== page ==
In order to achieve these objects, the present invention provides an omnidirectional motorized wheelchair having front wheels consisting of a pair of free wheels (two independent casters), and rear wheels consisting of independent motor-operated wheels, comprising king pins, via which the motor-operated wheels are connected rotatably to a frame constituting a wheelchair body, tie rod arms connected fixedly to the king pins, a motor-operated steering unit provided between the motor-operated wheels and having a rotary steering shaft, and pivotable member joined fixedly to the steering shaft, the pivotable member and tie rod arms being connected together by tie rods, the motor-operated wheels being rotated in the opposite directions in accordance with the rotation of the rotary steering shaft to set the motor-operated wheels to face in the lateral direction with respect to a rider, the movements of the motor-operated wheels being controlled by an omnidirectional lever and a lateral movement control switch, which are provided on a control box on the wheelchair body, or a vocal actuator and vocal operational instruction words, which are provided on the wheelchair body.

BRIEF DESCRIPTION OF THE DRAWINGS

FIGS. 1-4 are a side elevational view, a front elevational view, a bottom view and a plan view, respectively, of an embodiment of an omnidirectional motorized wheelchair according to the present invention;

FIGS. 5-7 are enlarged views illustrating the construction of an example of a steering unit provided in a cover for a body of the omnidirectional motorized wheelchair according to the present invention, wherein FIG. 5 is a plan view and FIGS. 6 and 7 are elevational views taken in the directions of arrows A and B, respectively;

FIGS. 8A-8D are schematic plan views illustrating the principles of operation of the steering unit for the motorized wheelchair according to the present invention;

FIGS. 9A and 9B are schematic plan views illustrating the general construction of a modified example of the steering unit used in the present invention, and the condition of the rear wheels set to face in the lateral direction;

FIG. 10 is a construction diagram of an example of the control unit for the motorized wheelchair according to the present invention;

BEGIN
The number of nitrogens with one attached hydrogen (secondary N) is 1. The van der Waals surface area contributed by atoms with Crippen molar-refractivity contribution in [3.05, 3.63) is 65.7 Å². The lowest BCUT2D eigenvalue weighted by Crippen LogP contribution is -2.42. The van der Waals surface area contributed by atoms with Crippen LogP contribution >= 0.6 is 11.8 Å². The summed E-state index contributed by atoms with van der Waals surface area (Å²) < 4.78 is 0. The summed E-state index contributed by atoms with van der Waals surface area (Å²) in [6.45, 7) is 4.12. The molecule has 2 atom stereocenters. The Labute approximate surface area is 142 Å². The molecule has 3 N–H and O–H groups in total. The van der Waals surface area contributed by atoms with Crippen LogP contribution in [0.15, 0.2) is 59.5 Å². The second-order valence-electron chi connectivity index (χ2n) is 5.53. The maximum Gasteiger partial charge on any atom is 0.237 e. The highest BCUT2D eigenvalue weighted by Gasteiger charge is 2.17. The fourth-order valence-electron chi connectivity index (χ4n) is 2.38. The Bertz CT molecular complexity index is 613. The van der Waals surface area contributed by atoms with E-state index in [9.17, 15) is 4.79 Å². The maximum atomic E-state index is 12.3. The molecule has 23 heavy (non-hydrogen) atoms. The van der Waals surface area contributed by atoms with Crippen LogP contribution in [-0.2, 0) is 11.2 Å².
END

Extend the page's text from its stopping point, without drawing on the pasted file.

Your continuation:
Figs. 11A-11C illustrate the motorized wheelchair according to the present invention, which has been set to face in the lateral direction by the control unit shown in FIG. 10; and

FIG. 12 is a construction diagram of a steering unit using a vocal actuator for the motorized wheelchair according to the present invention.

DETAILED DESCRIPTION OF THE PREFERRED EMBODIMENTS

FIGS. 1-4 are a side elevational view, a front elevational view, a bottom view and a plan view, respectively, of an embodiment of the present invention. Referring to these drawings, front wheels 2 consist of free wheels joined to a chassis 3 of a wheelchair 1 in such a manner that the front wheels 2 can face in all directions. Rear wheels 4 consist of motor-operated wheels driven by DC motors M1, M2 via gear boxes 5, which motors M1, M2 have as power sources therefor batteries 7 provided under a seat 6. Reference numeral 8 denotes a seat back, 9 foot rests, 10 a control box provided in front of one of arm rests 11, and 12 a cover for a wheelchair body.

In the omnidirectional motorized wheelchair 1 according to the present invention, which has the abovedescribed outer construction, a steering unit for the rear wheels 4 is installed in the inside of the cover 12. The steering unit is adapted to be driven via a steering unit driving mechanism 13 by a DC motor M3, the position of which is shown in FIG. 3, to make the rear wheels 4 face in the lateral direction as shown in chain line in FIG. 3.